Don't have an account? To participate in discussions consider signing up or signing in
facebook connect
Sign-up, its free! Close [x]

Benefits

  • okay Create lasting relationships with other like minded women.
  • okay Blogging, let your voice be heard!
  • okay Interact with other women through blogs,questions and groups.
  • okay Photo Album, upload your most recent vacation pictures.
  • okay Contests, Free weekly prize drawing.
  • okay Weekly Newsletter.


When I asked my husband to pick up some toothpaste because we were running low, he returned with a tube of our regular brand. Under most circumstances, I would never think to pick up the tube and examine the ingredients. After all, toothpaste is toothpaste, isn't it? But, this time, something caught my eye. My toothpaste was labelled as 'antibacterial', infused with the ingredient triclosan.

Having shied away from antibacterial soaps, washes and cleansers (our immune system needs to do something after all), I was surprised to find an antibacterial ingredient lurking in my toothpaste. Do we need triclosan?

What is Triclosan?  

Triclosan is a potent wide spectrum (meaning that it can kill a wide range) antibacterial and antifungal agent. It is widely used in soaps (0.10-1.00%), deodorants, toothpastes, shaving creams, mouth washes, and cleaning supplies, and can now be found in an ever increasing number of consumer products, such as kitchen utensils, toys, bedding, socks, and trash bags. It has been shown to be effective in reducing and controlling bacterial contamination on the hands and treated products. And, a 2% triclosan preparation recently has become a recommended regimen for the decolonization of patients whose skin is carrying methicillin resistant Staphylococcus aureus (MRSA).

Is Triclosan Safe?  

The use of triclosan has been associated with the formation of dioxins, a family of compounds with a range of toxicity. The one formed when triclosan degrades doesn't seem to be problematic. Worrying, however, is a concern that some bacteria may develop a resistance to triclosan. The Canadian Medical Association recently asked the Canadian government to ban triclosan's use in household products due to concerns of bacterial resistance and producing dangerous side products such as chloroform.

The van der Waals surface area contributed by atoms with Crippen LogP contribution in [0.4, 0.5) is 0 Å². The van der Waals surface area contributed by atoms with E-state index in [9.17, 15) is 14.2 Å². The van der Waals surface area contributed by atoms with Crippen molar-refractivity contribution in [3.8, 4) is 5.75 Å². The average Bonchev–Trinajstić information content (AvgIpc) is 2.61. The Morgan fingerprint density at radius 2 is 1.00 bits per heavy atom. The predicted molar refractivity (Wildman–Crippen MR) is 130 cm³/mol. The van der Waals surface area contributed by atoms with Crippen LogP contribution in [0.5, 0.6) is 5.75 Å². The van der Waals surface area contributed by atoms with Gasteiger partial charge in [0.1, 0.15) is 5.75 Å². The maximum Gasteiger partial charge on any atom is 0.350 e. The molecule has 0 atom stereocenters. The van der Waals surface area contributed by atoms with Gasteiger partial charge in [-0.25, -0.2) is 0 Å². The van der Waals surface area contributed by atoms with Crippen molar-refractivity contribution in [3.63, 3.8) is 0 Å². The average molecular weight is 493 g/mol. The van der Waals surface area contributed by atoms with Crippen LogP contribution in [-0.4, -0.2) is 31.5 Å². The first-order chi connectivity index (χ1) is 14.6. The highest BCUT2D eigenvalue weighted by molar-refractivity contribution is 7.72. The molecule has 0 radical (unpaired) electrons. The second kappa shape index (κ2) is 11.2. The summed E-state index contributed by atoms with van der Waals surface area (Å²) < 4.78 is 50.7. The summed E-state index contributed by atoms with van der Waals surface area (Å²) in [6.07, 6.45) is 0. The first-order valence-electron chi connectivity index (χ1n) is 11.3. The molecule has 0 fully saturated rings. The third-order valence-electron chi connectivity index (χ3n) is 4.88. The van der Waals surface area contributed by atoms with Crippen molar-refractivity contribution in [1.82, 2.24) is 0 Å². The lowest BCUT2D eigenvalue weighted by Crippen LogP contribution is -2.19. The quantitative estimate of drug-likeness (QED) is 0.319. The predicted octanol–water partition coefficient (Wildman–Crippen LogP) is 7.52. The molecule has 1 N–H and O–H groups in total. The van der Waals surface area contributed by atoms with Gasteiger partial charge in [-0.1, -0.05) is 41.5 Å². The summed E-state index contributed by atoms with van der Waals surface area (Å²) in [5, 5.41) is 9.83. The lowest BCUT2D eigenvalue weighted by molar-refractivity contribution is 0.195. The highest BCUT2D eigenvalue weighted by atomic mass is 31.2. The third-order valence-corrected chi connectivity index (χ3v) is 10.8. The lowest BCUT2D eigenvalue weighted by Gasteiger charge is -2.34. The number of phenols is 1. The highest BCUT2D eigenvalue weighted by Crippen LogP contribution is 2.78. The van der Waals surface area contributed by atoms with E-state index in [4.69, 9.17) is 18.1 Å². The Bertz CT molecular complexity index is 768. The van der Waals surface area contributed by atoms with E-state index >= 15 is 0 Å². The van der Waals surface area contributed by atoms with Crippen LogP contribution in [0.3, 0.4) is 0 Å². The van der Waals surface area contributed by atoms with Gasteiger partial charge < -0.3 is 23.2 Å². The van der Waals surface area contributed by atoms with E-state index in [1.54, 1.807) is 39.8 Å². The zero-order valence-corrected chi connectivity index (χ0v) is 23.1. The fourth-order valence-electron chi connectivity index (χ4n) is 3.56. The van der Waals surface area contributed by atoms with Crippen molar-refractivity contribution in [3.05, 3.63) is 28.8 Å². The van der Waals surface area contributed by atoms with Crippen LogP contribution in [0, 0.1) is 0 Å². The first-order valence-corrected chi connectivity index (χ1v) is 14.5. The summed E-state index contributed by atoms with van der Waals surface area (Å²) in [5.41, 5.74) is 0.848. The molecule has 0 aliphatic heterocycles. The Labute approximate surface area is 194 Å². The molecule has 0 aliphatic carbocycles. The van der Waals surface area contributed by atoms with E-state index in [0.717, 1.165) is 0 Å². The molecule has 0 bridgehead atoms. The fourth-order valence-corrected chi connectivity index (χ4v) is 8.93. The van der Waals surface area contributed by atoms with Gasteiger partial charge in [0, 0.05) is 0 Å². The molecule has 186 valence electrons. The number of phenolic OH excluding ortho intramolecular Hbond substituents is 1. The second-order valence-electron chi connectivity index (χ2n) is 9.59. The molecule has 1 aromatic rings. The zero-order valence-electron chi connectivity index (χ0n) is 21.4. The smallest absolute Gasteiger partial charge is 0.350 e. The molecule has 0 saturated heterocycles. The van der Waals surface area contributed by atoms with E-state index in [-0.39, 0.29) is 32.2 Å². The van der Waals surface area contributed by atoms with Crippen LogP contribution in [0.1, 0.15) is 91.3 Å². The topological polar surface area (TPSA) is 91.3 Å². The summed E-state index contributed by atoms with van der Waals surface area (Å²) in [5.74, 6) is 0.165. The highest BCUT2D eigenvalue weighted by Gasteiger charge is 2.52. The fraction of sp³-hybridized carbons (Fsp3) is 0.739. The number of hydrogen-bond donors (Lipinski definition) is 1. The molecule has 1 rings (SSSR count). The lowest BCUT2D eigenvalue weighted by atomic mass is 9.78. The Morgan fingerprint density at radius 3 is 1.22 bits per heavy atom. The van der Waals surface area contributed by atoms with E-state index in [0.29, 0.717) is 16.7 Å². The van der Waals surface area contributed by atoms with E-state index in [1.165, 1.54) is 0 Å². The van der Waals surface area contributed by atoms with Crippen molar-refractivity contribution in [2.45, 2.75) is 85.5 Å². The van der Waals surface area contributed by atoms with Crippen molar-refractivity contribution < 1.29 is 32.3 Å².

There is also evidence to suggest that low doses of triclosan act as an endocrine disruptor, mimicking thyroid hormone and preventing utilization of the body's own thyroid hormone. Triclosan has also been found in human milk.

The Environmental Working Group who assess the safety of ingredients found in personal care products, maintains that triclosan is ineffective and dangerous. Their report states:

"Triclosan persists in the environment, breaks down into substances highly toxic to wildlife, pollutes the human body, and poses health risks that are barely studied and poorly understood."  

For this reason, they recommend that triclosan containing products be avoided whenever possible.

If the EWG doesn't convince you, consider this. An analysis from the University of Michigan School of Public Health showed that soap and water is just as effective as consumer-grade antibacterial soaps with triclosan in preventing illness and removing bacteria from the hands. And, a 70% ethanol solution is also highly effective in killing bacteria.

Given the above, this is one ingredient I’m giving a miss to whether in my toothpaste or skin care.  

Sharmani Pillay is a Registered Pharmacist who specializes in anti aging skin care and women's wellness. She owns and operates an online skin care store at [Link Removed].
For a limited time, Fabulously 40 members save 5% off all purchases. Code fab40 at checkout.


Pharmagirl, Your links have been removed, please consider upgrading to premium membership.



  •  

Member Comments

About this author View Blog » 
author